VATICAN CITY - The hidden heroes of this world are those
family members who still go to work and get the job done
after staying up all night tending to a sick loved one, Pope
In fact, the family "has always been the closest 'hospital.'
And still today in many parts of the world, a (real) hospital
is a privilege for a few, and it's often far away," he said
at his weekly general audience in St. Peter's Square June 10.
As part of a series of talks about the family and problems
they face, the pope looked at illness - a sign of the human
frailty that spans from infancy to old age "when those aches
and pains start coming," he said.
Often it is more difficult to see a loved one suffer than to
deal with one's own ailments, he said, because "it is love
that makes us feel" the suffering and anxiousness of others
In fact, "how many times do we see at work - we've all seen
it - a man or a woman whose face looks tired, they act tired"
and when asked what's wrong, they explain how they got little
sleep after tending to a loved one who was ill, he said,
straying from his prepared text.
But despite all that, they go on with their day, the pope
"These things are heroic. This is the heroism of families;
this is the hidden heroism that is done when someone is sick
... and is done with tenderness and courage," he said to
The Gospel is filled with accounts of Jesus encountering and
healing the sick, he said.
"He presents himself publicly as someone who fights against
illness and who has come to heal humankind from every ill -
illness of the spirit and illness of the body," the pope
"It's truly moving," he said, to see how so many people would
bring those who were ailing to Jesus.
"If I think about today's big cities, I have to wonder, where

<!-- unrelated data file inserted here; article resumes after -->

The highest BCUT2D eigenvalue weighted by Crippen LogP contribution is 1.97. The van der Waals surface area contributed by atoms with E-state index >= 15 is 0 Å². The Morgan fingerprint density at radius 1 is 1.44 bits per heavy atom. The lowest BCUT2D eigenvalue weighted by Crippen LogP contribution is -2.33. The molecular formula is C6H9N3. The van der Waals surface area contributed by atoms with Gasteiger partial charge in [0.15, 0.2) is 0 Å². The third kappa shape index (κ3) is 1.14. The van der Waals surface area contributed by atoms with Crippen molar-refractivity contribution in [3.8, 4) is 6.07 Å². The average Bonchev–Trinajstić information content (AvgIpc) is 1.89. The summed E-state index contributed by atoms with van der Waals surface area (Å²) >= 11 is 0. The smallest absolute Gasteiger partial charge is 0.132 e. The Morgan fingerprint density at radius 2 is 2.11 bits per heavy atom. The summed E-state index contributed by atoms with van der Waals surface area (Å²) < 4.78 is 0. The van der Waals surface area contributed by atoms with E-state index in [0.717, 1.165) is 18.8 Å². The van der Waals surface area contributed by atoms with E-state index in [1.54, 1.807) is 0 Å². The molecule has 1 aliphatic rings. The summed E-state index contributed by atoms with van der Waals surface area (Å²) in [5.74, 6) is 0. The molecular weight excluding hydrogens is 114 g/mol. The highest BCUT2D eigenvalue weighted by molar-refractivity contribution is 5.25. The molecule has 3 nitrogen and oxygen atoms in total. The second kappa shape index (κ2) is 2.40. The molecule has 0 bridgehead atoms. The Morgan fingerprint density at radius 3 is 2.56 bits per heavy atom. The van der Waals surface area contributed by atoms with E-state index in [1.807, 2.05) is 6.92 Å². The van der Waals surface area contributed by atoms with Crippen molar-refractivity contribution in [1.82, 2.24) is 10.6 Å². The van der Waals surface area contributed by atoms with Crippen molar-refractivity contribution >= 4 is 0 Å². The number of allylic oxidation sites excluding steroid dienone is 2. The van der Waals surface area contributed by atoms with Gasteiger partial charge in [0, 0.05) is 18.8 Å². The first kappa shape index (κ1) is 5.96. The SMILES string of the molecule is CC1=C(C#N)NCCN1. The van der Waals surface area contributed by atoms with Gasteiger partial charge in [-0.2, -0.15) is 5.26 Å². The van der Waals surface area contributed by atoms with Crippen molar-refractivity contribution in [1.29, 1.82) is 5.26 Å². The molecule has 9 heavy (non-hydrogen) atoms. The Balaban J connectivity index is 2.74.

are the doors where the sick, hoping to be healed, can be
brought?" like the doorway in the Gospel according to Mark
where a whole town would gather waiting for Jesus.
"Jesus never denied them care. He never walked by them, he
never turned his face away," and he never wasted time, the
He even put healing before the law, when he healed the man
with the withered hand on the Sabbath.
"The doctors of the law reproached Jesus because he healed on
a Saturday. He did good on Saturday. But Jesus' love was to
give health, to do good and this always takes first place,"
Jesus gave his disciples the power to heal the sick and be
near them. However, they got caught up in a blame game when
they wondered whose fault it was that a man was born blind -
was it caused by the man's sin or his parents?
But Jesus corrected them, saying neither had sinned and he
cured the man.
"Here is God's glory! Here is the church's task! Help the
sick and not get lost in gossip. Always help, console,
alleviate, be close to the sick," the pope said.
Jesus also healed those who did not belong to the people of
Israel, like the pagan Canaanite whose child was possessed.
Jesus tested her by saying he was only sent to tend to the
lost sheep of Israel and asked whether it was right for him
to take food from the children and throw it to the dogs.
But "we all know that mothers fight for their children," the
pope said, and the woman fought for her child, telling Jesus
to "at least look at me as a dog," and let some scraps fall
from the table.
This proved the woman was of great faith, and her daughter
The pope asked people to teach their children to be
empathetic and caring toward people who are ill or suffering
so they aren't "numb" and insensitive to their plight, but
know how to approach them and experience human limitations.
He urged people and parishes to pray for people who are ill
and their families, and to offer concrete assistance and
"This Christian closeness, from family to family, is a real
treasure for the parish, a treasure of wisdom that helps
families in difficult moments and helps people understand the
Kingdom of God better than lots of speeches. They are
caresses from God."
Watch the Video
Continuing his audience talks about family life, Pope Francis
spoke June 10 about the obligation to care for the sick.